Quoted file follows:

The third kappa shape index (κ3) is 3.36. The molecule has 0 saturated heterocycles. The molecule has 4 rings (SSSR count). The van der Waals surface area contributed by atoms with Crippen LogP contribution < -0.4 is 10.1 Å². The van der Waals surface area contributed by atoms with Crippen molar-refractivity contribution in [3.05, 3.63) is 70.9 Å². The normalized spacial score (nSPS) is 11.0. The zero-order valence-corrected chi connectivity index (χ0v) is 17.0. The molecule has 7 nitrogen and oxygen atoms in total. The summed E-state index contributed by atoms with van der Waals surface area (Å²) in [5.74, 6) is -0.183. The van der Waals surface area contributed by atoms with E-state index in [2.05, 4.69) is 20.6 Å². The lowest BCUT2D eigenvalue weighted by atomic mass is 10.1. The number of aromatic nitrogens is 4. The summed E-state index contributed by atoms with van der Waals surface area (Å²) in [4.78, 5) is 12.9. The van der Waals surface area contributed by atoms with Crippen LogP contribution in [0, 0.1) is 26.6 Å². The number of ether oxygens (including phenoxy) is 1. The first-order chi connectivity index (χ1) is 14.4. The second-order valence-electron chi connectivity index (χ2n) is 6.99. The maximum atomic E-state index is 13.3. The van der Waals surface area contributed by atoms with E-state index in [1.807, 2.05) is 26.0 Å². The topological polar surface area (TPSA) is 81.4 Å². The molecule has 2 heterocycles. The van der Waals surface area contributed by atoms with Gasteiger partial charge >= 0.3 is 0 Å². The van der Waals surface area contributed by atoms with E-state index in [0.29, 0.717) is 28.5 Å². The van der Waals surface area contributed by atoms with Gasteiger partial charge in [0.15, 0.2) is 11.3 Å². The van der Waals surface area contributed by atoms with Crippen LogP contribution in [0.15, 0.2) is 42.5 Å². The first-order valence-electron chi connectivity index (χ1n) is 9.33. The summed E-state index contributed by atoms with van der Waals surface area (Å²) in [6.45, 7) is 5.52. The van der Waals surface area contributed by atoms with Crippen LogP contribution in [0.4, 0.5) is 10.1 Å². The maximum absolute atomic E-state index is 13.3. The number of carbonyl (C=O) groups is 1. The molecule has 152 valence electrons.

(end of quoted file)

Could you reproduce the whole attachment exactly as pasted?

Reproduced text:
The third kappa shape index (κ3) is 3.36. The molecule has 0 saturated heterocycles. The molecule has 4 rings (SSSR count). The van der Waals surface area contributed by atoms with Crippen LogP contribution < -0.4 is 10.1 Å². The van der Waals surface area contributed by atoms with Crippen molar-refractivity contribution in [3.05, 3.63) is 70.9 Å². The normalized spacial score (nSPS) is 11.0. The zero-order valence-corrected chi connectivity index (χ0v) is 17.0. The molecule has 7 nitrogen and oxygen atoms in total. The summed E-state index contributed by atoms with van der Waals surface area (Å²) in [5.74, 6) is -0.183. The van der Waals surface area contributed by atoms with E-state index in [2.05, 4.69) is 20.6 Å². The lowest BCUT2D eigenvalue weighted by atomic mass is 10.1. The number of aromatic nitrogens is 4. The summed E-state index contributed by atoms with van der Waals surface area (Å²) in [4.78, 5) is 12.9. The van der Waals surface area contributed by atoms with Crippen LogP contribution in [0, 0.1) is 26.6 Å². The number of ether oxygens (including phenoxy) is 1. The first-order chi connectivity index (χ1) is 14.4. The second-order valence-electron chi connectivity index (χ2n) is 6.99. The maximum atomic E-state index is 13.3. The van der Waals surface area contributed by atoms with E-state index in [1.807, 2.05) is 26.0 Å². The topological polar surface area (TPSA) is 81.4 Å². The molecule has 2 heterocycles. The van der Waals surface area contributed by atoms with Gasteiger partial charge >= 0.3 is 0 Å². The van der Waals surface area contributed by atoms with E-state index in [0.29, 0.717) is 28.5 Å². The van der Waals surface area contributed by atoms with Gasteiger partial charge in [0.15, 0.2) is 11.3 Å². The van der Waals surface area contributed by atoms with Crippen LogP contribution in [0.15, 0.2) is 42.5 Å². The first-order valence-electron chi connectivity index (χ1n) is 9.33. The summed E-state index contributed by atoms with van der Waals surface area (Å²) in [6.45, 7) is 5.52. The van der Waals surface area contributed by atoms with Crippen LogP contribution in [0.4, 0.5) is 10.1 Å². The maximum absolute atomic E-state index is 13.3. The number of carbonyl (C=O) groups is 1. The molecule has 152 valence electrons.